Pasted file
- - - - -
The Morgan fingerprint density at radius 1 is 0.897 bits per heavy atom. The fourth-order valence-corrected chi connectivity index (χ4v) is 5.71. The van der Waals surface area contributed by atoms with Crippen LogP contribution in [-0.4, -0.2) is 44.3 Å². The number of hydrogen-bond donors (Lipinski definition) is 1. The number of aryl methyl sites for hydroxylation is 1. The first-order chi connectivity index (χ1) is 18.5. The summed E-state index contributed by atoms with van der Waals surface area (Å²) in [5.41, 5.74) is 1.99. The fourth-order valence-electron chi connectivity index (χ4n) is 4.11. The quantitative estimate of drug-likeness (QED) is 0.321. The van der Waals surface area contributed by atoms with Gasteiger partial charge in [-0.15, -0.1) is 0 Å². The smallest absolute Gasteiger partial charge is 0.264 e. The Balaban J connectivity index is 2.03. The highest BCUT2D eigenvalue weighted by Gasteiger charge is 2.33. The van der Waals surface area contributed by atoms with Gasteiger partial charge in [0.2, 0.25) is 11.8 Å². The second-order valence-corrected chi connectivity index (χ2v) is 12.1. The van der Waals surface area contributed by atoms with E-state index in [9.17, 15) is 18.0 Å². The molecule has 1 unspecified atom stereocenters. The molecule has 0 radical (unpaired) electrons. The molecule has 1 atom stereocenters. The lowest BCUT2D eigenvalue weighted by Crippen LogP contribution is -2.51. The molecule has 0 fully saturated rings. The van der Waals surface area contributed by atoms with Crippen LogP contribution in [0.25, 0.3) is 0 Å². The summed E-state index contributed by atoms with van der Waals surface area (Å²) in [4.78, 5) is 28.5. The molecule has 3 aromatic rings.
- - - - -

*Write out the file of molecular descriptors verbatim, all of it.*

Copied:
The Morgan fingerprint density at radius 1 is 0.897 bits per heavy atom. The fourth-order valence-corrected chi connectivity index (χ4v) is 5.71. The van der Waals surface area contributed by atoms with Crippen LogP contribution in [-0.4, -0.2) is 44.3 Å². The number of hydrogen-bond donors (Lipinski definition) is 1. The number of aryl methyl sites for hydroxylation is 1. The first-order chi connectivity index (χ1) is 18.5. The summed E-state index contributed by atoms with van der Waals surface area (Å²) in [5.41, 5.74) is 1.99. The fourth-order valence-electron chi connectivity index (χ4n) is 4.11. The quantitative estimate of drug-likeness (QED) is 0.321. The van der Waals surface area contributed by atoms with Gasteiger partial charge in [-0.15, -0.1) is 0 Å². The smallest absolute Gasteiger partial charge is 0.264 e. The Balaban J connectivity index is 2.03. The highest BCUT2D eigenvalue weighted by Gasteiger charge is 2.33. The van der Waals surface area contributed by atoms with Gasteiger partial charge in [0.2, 0.25) is 11.8 Å². The second-order valence-corrected chi connectivity index (χ2v) is 12.1. The van der Waals surface area contributed by atoms with E-state index in [9.17, 15) is 18.0 Å². The molecule has 1 unspecified atom stereocenters. The molecule has 0 radical (unpaired) electrons. The molecule has 1 atom stereocenters. The lowest BCUT2D eigenvalue weighted by Crippen LogP contribution is -2.51. The molecule has 0 fully saturated rings. The van der Waals surface area contributed by atoms with Crippen LogP contribution in [0.25, 0.3) is 0 Å². The summed E-state index contributed by atoms with van der Waals surface area (Å²) in [4.78, 5) is 28.5. The molecule has 3 aromatic rings.